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McLaughlin, J.T. (1983). Beyond Interpretation. Toward a Revised Theory for Psychoanalysis: By John E. Gedo, M.D. New York: International Universities Press, Inc., 1979. 280 pp.. Psychoanal Q., 52:271-280.

(1983). Psychoanalytic Quarterly, 52:271-280

Beyond Interpretation. Toward a Revised Theory for Psychoanalysis: By John E. Gedo, M.D. New York: International Universities Press, Inc., 1979. 280 pp.

Review by:
James T. McLaughlin

In going far "beyond interpretation," John Gedo has charted some bold alternatives to our familiar soundings of the mind. His coordinates are derived from those drawn in 1973 in collaboration with Arnold Goldberg, in which they hypothesized a progressive organization of the mind through five sequential childhood phases of birth, body boundary differentiation, consolidation of self-organization, superego formation, and formation of a repression barrier. Their intent was to demonstrate the relevance of each of Freud's models of the mind to a particular level of mental functioning. They applied his reflex arc model to the prepsychological mode following birth (Mode I), his tripartite model to the much higher, structural organization following superego formation (Mode IV), and his topographic model to the next higher (Mode V) level of conscious-preconscious tension. They filled the pregenital gap in this sequence with two improvisations drawn from object relations theory and studies of narcissism: a Mode II, initiated by body boundary differentiation, consisting of the nuclei of self and objects, and a Mode III, the consolidation of the self-organization.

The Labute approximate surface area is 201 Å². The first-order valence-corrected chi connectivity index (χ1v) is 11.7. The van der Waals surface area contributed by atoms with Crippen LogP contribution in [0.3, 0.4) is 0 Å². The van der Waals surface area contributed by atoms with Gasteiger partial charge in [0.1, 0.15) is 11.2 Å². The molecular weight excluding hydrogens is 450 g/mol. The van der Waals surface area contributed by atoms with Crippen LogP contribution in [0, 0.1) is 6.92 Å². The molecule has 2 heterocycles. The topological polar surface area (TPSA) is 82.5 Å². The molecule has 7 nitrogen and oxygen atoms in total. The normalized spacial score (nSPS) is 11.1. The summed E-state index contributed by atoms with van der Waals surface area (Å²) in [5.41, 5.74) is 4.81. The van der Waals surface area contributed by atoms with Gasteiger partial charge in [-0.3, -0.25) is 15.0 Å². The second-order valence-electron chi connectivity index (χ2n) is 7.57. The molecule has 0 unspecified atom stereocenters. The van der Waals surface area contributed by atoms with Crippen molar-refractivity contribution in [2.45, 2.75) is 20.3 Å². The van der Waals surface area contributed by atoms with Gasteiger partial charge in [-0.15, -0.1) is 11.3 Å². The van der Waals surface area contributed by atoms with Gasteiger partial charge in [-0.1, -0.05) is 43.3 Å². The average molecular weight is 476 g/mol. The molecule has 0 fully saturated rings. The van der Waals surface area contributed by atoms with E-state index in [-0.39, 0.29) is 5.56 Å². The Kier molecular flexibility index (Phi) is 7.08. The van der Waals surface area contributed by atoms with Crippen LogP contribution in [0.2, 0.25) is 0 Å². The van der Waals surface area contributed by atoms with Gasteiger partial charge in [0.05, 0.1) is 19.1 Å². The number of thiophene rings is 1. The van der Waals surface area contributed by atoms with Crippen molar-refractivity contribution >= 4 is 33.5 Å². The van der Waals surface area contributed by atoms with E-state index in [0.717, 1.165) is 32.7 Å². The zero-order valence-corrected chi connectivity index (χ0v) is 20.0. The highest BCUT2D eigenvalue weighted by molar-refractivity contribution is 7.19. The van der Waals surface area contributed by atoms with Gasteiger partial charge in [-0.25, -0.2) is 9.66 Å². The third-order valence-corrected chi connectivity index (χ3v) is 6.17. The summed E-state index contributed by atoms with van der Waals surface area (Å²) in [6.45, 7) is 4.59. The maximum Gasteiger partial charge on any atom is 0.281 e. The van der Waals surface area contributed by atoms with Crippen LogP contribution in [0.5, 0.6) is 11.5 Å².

Their substitution of "self" for "ego" reflected the wish to avoid the conception of "ego" as a superordinate regulatory system and to confine it to a place in the tripartite model as just one of three agencies involved in intrapsychic conflict. Their intent was to salvage from Freud's paradigms what they found acceptable, while scrapping the concept of psychic energy. They wanted to provide a frame and organization for the wide range of clinical phenomena being explored by contemporary psychoanalysts and to articulate a rationale for those aspects of analytic technique (pacification, unification, and holding) which always have been a part of analytic work but have not been given specific attention as such.

Now,

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